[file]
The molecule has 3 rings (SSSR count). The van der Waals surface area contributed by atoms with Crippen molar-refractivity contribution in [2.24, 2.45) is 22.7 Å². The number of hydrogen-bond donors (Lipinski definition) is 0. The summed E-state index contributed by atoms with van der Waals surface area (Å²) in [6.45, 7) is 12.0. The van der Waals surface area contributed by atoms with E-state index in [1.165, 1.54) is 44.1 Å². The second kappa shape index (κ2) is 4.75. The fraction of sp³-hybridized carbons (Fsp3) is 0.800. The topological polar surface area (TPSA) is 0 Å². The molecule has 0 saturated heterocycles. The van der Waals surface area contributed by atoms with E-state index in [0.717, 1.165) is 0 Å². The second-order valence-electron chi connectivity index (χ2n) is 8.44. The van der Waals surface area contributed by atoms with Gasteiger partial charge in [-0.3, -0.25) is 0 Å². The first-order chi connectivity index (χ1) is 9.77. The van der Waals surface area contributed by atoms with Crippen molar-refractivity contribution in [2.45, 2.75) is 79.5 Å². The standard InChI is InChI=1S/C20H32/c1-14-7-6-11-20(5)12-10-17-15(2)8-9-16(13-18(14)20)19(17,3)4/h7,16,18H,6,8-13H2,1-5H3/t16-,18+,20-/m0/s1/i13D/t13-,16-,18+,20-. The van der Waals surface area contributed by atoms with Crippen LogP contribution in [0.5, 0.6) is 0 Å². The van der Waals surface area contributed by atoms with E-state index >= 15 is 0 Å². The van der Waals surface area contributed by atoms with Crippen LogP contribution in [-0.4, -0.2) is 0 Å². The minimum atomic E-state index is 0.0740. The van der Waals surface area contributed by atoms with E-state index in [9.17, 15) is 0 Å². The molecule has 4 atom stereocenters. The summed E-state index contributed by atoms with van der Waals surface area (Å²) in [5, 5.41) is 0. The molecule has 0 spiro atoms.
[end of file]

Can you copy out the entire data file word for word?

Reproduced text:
The molecule has 3 rings (SSSR count). The van der Waals surface area contributed by atoms with Crippen molar-refractivity contribution in [2.24, 2.45) is 22.7 Å². The number of hydrogen-bond donors (Lipinski definition) is 0. The summed E-state index contributed by atoms with van der Waals surface area (Å²) in [6.45, 7) is 12.0. The van der Waals surface area contributed by atoms with E-state index in [1.165, 1.54) is 44.1 Å². The second kappa shape index (κ2) is 4.75. The fraction of sp³-hybridized carbons (Fsp3) is 0.800. The topological polar surface area (TPSA) is 0 Å². The molecule has 0 saturated heterocycles. The van der Waals surface area contributed by atoms with E-state index in [0.717, 1.165) is 0 Å². The second-order valence-electron chi connectivity index (χ2n) is 8.44. The van der Waals surface area contributed by atoms with Gasteiger partial charge in [-0.3, -0.25) is 0 Å². The first-order chi connectivity index (χ1) is 9.77. The van der Waals surface area contributed by atoms with Crippen molar-refractivity contribution in [2.45, 2.75) is 79.5 Å². The standard InChI is InChI=1S/C20H32/c1-14-7-6-11-20(5)12-10-17-15(2)8-9-16(13-18(14)20)19(17,3)4/h7,16,18H,6,8-13H2,1-5H3/t16-,18+,20-/m0/s1/i13D/t13-,16-,18+,20-. The van der Waals surface area contributed by atoms with Crippen LogP contribution in [0.5, 0.6) is 0 Å². The van der Waals surface area contributed by atoms with E-state index >= 15 is 0 Å². The van der Waals surface area contributed by atoms with Crippen LogP contribution in [-0.4, -0.2) is 0 Å². The minimum atomic E-state index is 0.0740. The van der Waals surface area contributed by atoms with E-state index in [9.17, 15) is 0 Å². The molecule has 4 atom stereocenters. The summed E-state index contributed by atoms with van der Waals surface area (Å²) in [5, 5.41) is 0. The molecule has 0 spiro atoms.